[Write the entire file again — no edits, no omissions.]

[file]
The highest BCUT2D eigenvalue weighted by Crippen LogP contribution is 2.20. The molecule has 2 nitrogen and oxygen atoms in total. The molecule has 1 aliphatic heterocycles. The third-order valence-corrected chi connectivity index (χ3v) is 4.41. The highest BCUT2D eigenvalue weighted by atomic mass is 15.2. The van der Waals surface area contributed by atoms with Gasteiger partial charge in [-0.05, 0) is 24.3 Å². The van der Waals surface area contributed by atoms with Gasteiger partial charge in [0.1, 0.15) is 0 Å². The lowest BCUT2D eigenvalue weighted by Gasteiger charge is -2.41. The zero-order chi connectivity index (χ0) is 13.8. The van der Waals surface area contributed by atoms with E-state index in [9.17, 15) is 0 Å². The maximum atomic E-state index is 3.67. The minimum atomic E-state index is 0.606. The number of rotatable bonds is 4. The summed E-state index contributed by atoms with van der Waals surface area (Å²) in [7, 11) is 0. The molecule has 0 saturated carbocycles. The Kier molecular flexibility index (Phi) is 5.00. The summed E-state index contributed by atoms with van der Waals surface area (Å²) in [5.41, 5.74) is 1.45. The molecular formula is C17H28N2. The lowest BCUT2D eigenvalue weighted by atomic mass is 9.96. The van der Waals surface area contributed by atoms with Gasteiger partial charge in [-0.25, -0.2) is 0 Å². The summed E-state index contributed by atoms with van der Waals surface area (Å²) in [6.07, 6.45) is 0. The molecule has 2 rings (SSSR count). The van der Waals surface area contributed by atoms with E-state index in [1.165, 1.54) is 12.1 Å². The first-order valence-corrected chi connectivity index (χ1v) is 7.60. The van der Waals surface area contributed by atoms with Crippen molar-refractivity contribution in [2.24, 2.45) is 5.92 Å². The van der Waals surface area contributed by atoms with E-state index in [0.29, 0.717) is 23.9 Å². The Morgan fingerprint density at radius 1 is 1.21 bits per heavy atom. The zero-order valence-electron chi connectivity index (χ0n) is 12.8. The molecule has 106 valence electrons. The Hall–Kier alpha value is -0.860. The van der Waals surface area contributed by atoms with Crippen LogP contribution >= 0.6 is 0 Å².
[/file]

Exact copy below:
The highest BCUT2D eigenvalue weighted by Crippen LogP contribution is 2.20. The molecule has 2 nitrogen and oxygen atoms in total. The molecule has 1 aliphatic heterocycles. The third-order valence-corrected chi connectivity index (χ3v) is 4.41. The highest BCUT2D eigenvalue weighted by atomic mass is 15.2. The van der Waals surface area contributed by atoms with Gasteiger partial charge in [-0.05, 0) is 24.3 Å². The van der Waals surface area contributed by atoms with Gasteiger partial charge in [0.1, 0.15) is 0 Å². The lowest BCUT2D eigenvalue weighted by Gasteiger charge is -2.41. The zero-order chi connectivity index (χ0) is 13.8. The van der Waals surface area contributed by atoms with E-state index in [9.17, 15) is 0 Å². The maximum atomic E-state index is 3.67. The minimum atomic E-state index is 0.606. The number of rotatable bonds is 4. The summed E-state index contributed by atoms with van der Waals surface area (Å²) in [7, 11) is 0. The molecule has 0 saturated carbocycles. The Kier molecular flexibility index (Phi) is 5.00. The summed E-state index contributed by atoms with van der Waals surface area (Å²) in [5.41, 5.74) is 1.45. The molecular formula is C17H28N2. The lowest BCUT2D eigenvalue weighted by atomic mass is 9.96. The van der Waals surface area contributed by atoms with Gasteiger partial charge in [-0.25, -0.2) is 0 Å². The summed E-state index contributed by atoms with van der Waals surface area (Å²) in [6.07, 6.45) is 0. The molecule has 2 rings (SSSR count). The van der Waals surface area contributed by atoms with E-state index in [1.165, 1.54) is 12.1 Å². The first-order valence-corrected chi connectivity index (χ1v) is 7.60. The van der Waals surface area contributed by atoms with Crippen molar-refractivity contribution in [2.24, 2.45) is 5.92 Å². The van der Waals surface area contributed by atoms with E-state index in [0.29, 0.717) is 23.9 Å². The Morgan fingerprint density at radius 1 is 1.21 bits per heavy atom. The zero-order valence-electron chi connectivity index (χ0n) is 12.8. The molecule has 106 valence electrons. The Hall–Kier alpha value is -0.860. The van der Waals surface area contributed by atoms with Crippen LogP contribution >= 0.6 is 0 Å².